Additive Manufacturing Holds Key to Efficient, Cost-Effective Development of Flexible Electronics

Researchers demonstrate how additive manufacturing can be used to combine rigid components with elastomers to develop flexible, or “stretchable” electronics.

Flexibility is poised to be the next-generation form factor for electronics. However, the rigidity of typical electronic components makes it no easy task to manufacture these type of devices with the core technologies currently available for them in an efficient or economical way.
 

Researchers at Missouri University of Science and Technology (Missouri S&T) think that additive manufacturing is the key to solving this problem. A team led by Heng Pan, assistant professor of mechanical and aerospace engineering, has demonstrated how this type of manufacturing process can be used to combine rigid components with elastomers to develop flexible, or “stretchable” electronics .
 

“We believe additive manufacturing can be a scalable, economical and multi-materials manufacturing approach for stretchable electronics,” said Heng Pan, assistant professor of mechanical and aerospace engineering at Missouri S&T.
 

Additive manufacturing is a process that allows for the creation of 3D objects layer by layer, using metals, ceramics, or other materials. It is also known as 3D printing, but is used to describe a similar process for a wider range of materials, researchers said.

 

Professor Heng Pan of Missouri University of Science and Technology working  graduate student Brandon Ludwig. Pan, assistant professor of mechanical and aerospace engineering, led a team that demonstrated how additive manufacturing can play a key role in developing stretchable electronics by joining elastomers and rigid components. (Source: Sam O’Keefe/Missouri S&T)


Currently, many stretchable electronics are currently patterned using expensive lithography tools. Pan’s team, however, has demonstrated that stretchable electronics can be fabricated by the additive manufacturing process of aerosol printing, “which is a scalable and economical additive-manufacturing approach,” he said.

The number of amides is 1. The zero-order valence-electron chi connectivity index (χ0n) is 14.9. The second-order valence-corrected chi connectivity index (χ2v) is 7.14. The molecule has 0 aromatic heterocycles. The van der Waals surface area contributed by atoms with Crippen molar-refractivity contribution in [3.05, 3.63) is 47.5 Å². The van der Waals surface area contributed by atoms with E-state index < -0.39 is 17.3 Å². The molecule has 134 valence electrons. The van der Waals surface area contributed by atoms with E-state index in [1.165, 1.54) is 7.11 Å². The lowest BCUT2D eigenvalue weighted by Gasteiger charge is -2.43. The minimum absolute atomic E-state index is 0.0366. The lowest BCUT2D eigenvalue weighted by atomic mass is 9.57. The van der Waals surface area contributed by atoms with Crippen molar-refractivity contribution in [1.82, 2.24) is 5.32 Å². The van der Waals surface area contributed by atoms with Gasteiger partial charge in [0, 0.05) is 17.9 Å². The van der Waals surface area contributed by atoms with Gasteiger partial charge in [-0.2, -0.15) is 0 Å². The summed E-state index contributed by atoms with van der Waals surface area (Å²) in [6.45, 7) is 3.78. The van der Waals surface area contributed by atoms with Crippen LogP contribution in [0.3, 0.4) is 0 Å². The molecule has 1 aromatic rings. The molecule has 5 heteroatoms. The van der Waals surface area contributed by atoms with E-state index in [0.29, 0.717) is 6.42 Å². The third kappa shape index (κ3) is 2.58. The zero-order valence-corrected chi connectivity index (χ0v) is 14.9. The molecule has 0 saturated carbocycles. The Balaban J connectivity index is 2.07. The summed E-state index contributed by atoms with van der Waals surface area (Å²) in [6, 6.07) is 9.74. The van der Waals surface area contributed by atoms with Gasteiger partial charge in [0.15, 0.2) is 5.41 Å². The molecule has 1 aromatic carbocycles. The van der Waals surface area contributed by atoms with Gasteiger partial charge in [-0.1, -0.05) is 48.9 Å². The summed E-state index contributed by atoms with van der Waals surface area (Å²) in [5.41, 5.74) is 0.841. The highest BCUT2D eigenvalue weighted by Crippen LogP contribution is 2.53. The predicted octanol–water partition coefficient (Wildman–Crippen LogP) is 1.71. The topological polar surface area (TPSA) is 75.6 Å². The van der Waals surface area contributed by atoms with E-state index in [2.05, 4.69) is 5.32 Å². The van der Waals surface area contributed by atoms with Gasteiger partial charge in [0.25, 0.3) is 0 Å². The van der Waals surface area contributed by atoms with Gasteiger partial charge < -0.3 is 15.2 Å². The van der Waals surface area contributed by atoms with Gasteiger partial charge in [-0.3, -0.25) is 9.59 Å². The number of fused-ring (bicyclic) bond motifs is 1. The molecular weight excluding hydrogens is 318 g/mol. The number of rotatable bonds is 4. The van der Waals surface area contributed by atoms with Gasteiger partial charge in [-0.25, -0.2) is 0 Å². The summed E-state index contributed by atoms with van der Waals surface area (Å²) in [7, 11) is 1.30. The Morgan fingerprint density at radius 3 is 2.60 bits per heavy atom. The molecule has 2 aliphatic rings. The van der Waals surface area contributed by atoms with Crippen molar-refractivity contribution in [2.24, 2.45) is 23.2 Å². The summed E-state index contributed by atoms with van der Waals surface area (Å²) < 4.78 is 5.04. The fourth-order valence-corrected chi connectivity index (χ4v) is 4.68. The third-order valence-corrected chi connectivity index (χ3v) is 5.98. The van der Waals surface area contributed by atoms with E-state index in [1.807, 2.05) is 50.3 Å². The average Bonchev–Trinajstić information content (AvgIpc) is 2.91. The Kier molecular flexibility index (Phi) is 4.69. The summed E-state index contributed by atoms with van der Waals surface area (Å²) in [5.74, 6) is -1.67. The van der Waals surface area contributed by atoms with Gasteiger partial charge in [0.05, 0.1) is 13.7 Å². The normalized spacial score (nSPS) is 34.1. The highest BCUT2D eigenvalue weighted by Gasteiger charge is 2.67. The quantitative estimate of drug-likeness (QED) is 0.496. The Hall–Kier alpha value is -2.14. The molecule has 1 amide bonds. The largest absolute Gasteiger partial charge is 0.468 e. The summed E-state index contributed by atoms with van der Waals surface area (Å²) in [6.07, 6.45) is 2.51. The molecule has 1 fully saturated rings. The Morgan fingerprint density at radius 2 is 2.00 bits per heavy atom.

The Missouri S&T researchers published a paper about their research in the journal Micromachines.Their work focused on a type of conductor that can be built on or set into the surface of elastomer, a known polymer. Researchers are eyeing these conductors to replace the rigid circuit boards that power many of today’s electronic devices.

As its name suggests, elastomer is a flexible material with high elasticity, allowing it to be bent, stretched, and twisted repeatedly without greatly impacting its performance. However, to use it as a material to develop flexible electronics, researchers have been challenged to overcome mismatches between the flexible elastomer base and the more brittle electronic conductors, researchers explained in their paper.

That’s where additive manufacturing can come into play, the team found. This process could be used to print thin layers of highly conductive materials onto an elastomer surface for use in flexible electronics, Pan said. Specifically for its work, the team employed direct aerosol printing--which involves spraying a conductive material and integrating it with a stretchable substrate--to develop sensors that can be placed on skin, he said.

“For stretchable electronics, we could achieve multi-materials integration and complicated shaped device manufacturing in an economical way,” Pan said.

Types of devices that could be manufactured this way include wearable sensors for health monitoring and sensors for environment monitoring, as well as energy-harvesting devices, he added.
 

The team plans to continue its work by scaling up the manufacturing of

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